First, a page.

Don’t let Lloyds or Halifax put you off insuring your pets. Don’t let Lloyds or Halifax put you off insuring your pets. Don't let Lloyds or Halifax put you off insuring your pets
You may have heard the terrible way that Lloyds and Halifax are treating their 50,000 pet insurance policy holders, but Big Walkies do not want this news to deter pet owners from insuring their pets.
As a member or somebody who partakes in our walks you are agreeing to our Terms and Conditions.
In regards to insurance they state:
“It must be accepted that any injury or accidents caused to yourself or your animal during the walks, will not be covered by Big Walkies Ltd insurance and it will be down to your own personal 3rd party insurance, your animals insurance or your own personal cost. Also if there is any injury caused to other animals it is down to the parties involved to sort out any problems.”
Therefore if you choose not to insure your dog and it is injured during a group walk, it will be at your own personal cost if your dog is not insured.
Big Walkies strongly support responsible dog ownership and always encourage dog owners to be responsible. We are also keen to work with local authorities in Cambridgeshire to aid them to provide for the needs of their dog owning community and to aid them encourage responsible dog ownership.
Responsible Dog Ownership
Big Walkies consider the following to be “Responsible Dog Ownership”:
**Pet cover can be broken down into three different types, so you need to think about the amount of cover you want for vet fees.
These are ‘basically’
Basic annual cover: Per Condition, with time limit
This tends to be the cheapest cover but offers the least insurance as it puts a time bar on how long you can claim for a particular condition or ailment - usually 12 months once diagnosed and treatment started - and a cap on how much in vets' fees you can reclaim.
After the time or limit has been exceeded most insurers will refuse to let you claim for the same condition again once it's been treated - it will count as a pre-existing condition.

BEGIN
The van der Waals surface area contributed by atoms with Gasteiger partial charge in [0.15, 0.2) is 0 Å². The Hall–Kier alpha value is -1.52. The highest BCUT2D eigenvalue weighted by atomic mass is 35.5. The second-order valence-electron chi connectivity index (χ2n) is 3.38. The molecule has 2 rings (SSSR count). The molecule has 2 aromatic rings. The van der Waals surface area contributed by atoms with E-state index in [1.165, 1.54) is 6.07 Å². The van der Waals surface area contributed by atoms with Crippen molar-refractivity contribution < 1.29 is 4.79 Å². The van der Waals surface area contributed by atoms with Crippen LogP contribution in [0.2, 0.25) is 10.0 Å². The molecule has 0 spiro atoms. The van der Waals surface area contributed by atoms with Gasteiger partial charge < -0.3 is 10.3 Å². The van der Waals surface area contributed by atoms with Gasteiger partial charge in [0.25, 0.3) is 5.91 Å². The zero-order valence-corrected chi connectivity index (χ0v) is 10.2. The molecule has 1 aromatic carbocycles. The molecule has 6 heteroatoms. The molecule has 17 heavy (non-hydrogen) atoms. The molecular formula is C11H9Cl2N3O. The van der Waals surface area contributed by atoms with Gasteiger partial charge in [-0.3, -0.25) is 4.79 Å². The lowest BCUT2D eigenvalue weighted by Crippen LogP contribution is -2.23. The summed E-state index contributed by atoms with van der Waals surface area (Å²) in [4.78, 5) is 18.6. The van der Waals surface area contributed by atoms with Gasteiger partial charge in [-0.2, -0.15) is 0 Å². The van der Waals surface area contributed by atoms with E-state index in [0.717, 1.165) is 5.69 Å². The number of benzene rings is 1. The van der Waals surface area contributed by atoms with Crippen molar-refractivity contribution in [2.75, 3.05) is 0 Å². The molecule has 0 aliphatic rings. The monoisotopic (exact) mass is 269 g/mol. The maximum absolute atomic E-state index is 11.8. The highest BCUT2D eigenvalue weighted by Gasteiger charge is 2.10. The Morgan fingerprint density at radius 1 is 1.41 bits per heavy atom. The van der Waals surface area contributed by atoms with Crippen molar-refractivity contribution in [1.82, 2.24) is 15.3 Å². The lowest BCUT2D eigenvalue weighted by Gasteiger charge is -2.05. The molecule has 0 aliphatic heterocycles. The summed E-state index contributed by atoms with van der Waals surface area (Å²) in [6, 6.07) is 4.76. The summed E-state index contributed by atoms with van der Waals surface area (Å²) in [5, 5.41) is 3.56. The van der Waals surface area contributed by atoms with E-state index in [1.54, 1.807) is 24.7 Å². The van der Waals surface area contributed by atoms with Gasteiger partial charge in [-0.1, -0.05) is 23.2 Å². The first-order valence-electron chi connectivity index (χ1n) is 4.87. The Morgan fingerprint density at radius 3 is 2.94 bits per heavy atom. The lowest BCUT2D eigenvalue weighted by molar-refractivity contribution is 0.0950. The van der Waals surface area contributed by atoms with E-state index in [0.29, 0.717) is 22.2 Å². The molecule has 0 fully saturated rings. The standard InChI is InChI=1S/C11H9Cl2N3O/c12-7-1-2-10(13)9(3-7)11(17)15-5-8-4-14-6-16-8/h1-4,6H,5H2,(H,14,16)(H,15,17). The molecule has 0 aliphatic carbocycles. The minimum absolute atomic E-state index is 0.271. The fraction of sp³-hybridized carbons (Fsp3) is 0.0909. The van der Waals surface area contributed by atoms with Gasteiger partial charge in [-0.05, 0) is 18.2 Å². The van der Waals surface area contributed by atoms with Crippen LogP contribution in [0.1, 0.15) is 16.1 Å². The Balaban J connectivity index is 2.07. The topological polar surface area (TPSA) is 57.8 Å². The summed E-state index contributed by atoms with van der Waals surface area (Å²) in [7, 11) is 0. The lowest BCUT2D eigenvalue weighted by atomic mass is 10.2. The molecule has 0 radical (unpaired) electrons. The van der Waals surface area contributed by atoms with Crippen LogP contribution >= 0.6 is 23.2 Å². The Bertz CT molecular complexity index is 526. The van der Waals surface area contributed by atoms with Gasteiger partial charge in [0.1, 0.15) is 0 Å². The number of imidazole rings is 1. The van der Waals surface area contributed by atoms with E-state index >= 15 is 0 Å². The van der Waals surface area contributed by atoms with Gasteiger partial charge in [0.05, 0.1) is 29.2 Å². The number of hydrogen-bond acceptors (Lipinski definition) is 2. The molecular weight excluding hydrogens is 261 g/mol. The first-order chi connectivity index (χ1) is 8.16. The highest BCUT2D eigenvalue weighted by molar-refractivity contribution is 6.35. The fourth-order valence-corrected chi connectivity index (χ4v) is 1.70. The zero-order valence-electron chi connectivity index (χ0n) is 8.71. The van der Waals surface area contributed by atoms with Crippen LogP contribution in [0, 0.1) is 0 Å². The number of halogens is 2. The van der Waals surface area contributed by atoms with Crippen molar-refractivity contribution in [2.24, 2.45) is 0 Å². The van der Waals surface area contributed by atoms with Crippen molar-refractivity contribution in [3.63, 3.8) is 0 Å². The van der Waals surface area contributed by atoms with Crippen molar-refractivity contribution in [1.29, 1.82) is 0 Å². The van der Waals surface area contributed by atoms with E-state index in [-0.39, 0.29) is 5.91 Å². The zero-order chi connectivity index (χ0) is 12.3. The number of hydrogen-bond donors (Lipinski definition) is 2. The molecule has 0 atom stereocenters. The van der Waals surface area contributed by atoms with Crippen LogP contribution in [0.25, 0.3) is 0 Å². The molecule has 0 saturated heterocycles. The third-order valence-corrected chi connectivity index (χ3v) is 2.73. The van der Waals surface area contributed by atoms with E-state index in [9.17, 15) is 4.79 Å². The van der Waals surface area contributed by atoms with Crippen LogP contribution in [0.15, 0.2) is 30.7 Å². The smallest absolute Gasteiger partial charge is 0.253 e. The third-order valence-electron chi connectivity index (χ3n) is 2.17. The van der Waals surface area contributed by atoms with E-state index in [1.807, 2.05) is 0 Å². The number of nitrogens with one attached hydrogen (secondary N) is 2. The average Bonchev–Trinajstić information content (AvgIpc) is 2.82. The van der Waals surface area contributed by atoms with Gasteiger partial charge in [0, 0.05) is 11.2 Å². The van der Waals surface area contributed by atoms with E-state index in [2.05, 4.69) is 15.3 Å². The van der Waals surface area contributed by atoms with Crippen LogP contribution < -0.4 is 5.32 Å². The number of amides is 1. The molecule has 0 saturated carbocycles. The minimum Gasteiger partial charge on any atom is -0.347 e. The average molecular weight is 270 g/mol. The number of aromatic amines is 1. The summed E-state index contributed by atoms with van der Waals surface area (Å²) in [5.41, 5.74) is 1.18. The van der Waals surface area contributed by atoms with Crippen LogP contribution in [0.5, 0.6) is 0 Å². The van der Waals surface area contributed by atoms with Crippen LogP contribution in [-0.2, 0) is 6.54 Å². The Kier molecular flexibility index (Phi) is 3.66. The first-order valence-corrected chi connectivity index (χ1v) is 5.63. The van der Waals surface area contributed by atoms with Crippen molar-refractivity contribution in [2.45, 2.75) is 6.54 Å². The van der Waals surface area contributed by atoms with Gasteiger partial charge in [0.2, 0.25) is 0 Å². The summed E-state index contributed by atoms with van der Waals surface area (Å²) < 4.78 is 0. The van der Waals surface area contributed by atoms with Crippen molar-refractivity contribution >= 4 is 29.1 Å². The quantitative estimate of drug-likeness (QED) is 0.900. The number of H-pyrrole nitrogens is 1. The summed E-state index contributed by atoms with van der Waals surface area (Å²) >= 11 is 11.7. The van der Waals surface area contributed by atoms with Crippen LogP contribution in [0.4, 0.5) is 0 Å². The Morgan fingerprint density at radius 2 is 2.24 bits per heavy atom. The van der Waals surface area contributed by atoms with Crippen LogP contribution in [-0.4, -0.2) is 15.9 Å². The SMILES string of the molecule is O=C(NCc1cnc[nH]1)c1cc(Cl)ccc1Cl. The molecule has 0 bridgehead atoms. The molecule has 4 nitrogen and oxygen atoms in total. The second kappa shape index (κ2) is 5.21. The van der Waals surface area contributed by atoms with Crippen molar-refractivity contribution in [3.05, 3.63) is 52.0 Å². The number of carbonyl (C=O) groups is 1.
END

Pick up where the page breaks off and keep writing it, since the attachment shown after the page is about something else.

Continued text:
Mid level cover: Per Condition, no time limit
Like the basic cover, this policy limits vets fees for any one illness but doesn't apply any time limit on how long the treatment lasts. Here, a £3,000 vet fees policy could pay for treatment over any number of years until the point when you exhaust the financial limit.
Again, in most cases, once treated, most of these policy types won't then allow you to claim again for the same condition.
High-level cover: Lifetime policies
These offer the most comprehensive cover. They insure your pet for illness or injury up to a maximum amount each year - or to an overall high sum, throughout its life.
Despite being 'lifetime' policies, they offer different types of cover limits (i.e., the maximum you can claim) depending on the insurer, so it's vital you know which yours is.
Per condition per year limit
Not every lifetime policy has this. A £3,000-a-year cover limit means each individual condition or illness your pet developed would be covered, every year of its life, up to £3,000 in bills.
As long as you renew your policy annually, the £3,000 cover is rolled over, so if your pet pooch were to suffer severe arthritis, for instance, that cost £2,750 a year to treat and he lived for 10 years, you wouldn't have to pay a penny (except the excess) of the £27,500 in vet fees - just the annual cost of your premium.
Others instead offer an overall 'lifetime' sum per condition - £10,000, say - during the animal's life to cover treatment for it. This means that if you reach the limit before your pet died, you'd then have to start paying the bills out of your own pocket.
Annual catch-all limit
This is the maximum amount of money you can claim from the policy in any one year - though not many insurers have one of these. For example, if a lifetime policy offered £7,000 'catch-all' per year, you would have £7,000 for all the conditions your pet may suffer from inside 12 months, the following year, the 'catch-all' starts again for all conditions.
Ensure that you know exactly what you're paying for - pet policies can exclude all sorts of claims, impose plenty of limits and even leave you exposed unless you add extra bits on.
**Information from The Pet Nurse.